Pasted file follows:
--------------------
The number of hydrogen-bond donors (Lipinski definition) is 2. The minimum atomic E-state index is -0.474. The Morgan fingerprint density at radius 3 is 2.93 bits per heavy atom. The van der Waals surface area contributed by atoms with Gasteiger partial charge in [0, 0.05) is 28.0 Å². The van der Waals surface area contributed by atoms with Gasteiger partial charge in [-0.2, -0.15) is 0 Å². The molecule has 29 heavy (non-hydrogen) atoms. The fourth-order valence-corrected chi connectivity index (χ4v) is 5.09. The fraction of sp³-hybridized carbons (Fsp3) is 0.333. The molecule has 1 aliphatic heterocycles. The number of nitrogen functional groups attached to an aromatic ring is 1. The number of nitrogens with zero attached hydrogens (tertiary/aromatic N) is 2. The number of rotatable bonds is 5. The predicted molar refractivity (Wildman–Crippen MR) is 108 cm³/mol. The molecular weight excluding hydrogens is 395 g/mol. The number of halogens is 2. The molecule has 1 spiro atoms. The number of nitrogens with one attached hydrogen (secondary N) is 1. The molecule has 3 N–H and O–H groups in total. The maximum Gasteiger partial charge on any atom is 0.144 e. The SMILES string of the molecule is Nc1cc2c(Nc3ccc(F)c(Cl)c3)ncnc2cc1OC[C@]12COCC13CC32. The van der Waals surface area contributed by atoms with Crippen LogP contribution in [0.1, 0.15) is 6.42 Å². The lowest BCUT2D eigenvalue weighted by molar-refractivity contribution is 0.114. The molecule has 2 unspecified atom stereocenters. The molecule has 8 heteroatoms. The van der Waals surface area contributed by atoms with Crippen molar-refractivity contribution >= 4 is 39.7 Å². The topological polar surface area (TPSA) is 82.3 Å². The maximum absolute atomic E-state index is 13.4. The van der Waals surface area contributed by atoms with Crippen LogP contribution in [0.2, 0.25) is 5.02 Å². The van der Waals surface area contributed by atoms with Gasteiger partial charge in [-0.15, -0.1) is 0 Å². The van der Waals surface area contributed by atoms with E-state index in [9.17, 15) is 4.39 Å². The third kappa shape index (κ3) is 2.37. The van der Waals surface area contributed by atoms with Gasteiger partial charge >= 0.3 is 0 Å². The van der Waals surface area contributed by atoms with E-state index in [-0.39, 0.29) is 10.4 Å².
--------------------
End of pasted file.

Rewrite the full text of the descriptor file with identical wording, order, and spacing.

The number of hydrogen-bond donors (Lipinski definition) is 2. The minimum atomic E-state index is -0.474. The Morgan fingerprint density at radius 3 is 2.93 bits per heavy atom. The van der Waals surface area contributed by atoms with Gasteiger partial charge in [0, 0.05) is 28.0 Å². The van der Waals surface area contributed by atoms with Gasteiger partial charge in [-0.2, -0.15) is 0 Å². The molecule has 29 heavy (non-hydrogen) atoms. The fourth-order valence-corrected chi connectivity index (χ4v) is 5.09. The fraction of sp³-hybridized carbons (Fsp3) is 0.333. The molecule has 1 aliphatic heterocycles. The number of nitrogen functional groups attached to an aromatic ring is 1. The number of nitrogens with zero attached hydrogens (tertiary/aromatic N) is 2. The number of rotatable bonds is 5. The predicted molar refractivity (Wildman–Crippen MR) is 108 cm³/mol. The molecular weight excluding hydrogens is 395 g/mol. The number of halogens is 2. The molecule has 1 spiro atoms. The number of nitrogens with one attached hydrogen (secondary N) is 1. The molecule has 3 N–H and O–H groups in total. The maximum Gasteiger partial charge on any atom is 0.144 e. The SMILES string of the molecule is Nc1cc2c(Nc3ccc(F)c(Cl)c3)ncnc2cc1OC[C@]12COCC13CC32. The van der Waals surface area contributed by atoms with Crippen LogP contribution in [0.1, 0.15) is 6.42 Å². The lowest BCUT2D eigenvalue weighted by molar-refractivity contribution is 0.114. The molecule has 2 unspecified atom stereocenters. The molecule has 8 heteroatoms. The van der Waals surface area contributed by atoms with Crippen molar-refractivity contribution >= 4 is 39.7 Å². The topological polar surface area (TPSA) is 82.3 Å². The maximum absolute atomic E-state index is 13.4. The van der Waals surface area contributed by atoms with Crippen LogP contribution in [0.2, 0.25) is 5.02 Å². The van der Waals surface area contributed by atoms with Gasteiger partial charge in [-0.15, -0.1) is 0 Å². The van der Waals surface area contributed by atoms with E-state index in [9.17, 15) is 4.39 Å². The third kappa shape index (κ3) is 2.37. The van der Waals surface area contributed by atoms with Gasteiger partial charge >= 0.3 is 0 Å². The van der Waals surface area contributed by atoms with E-state index in [-0.39, 0.29) is 10.4 Å².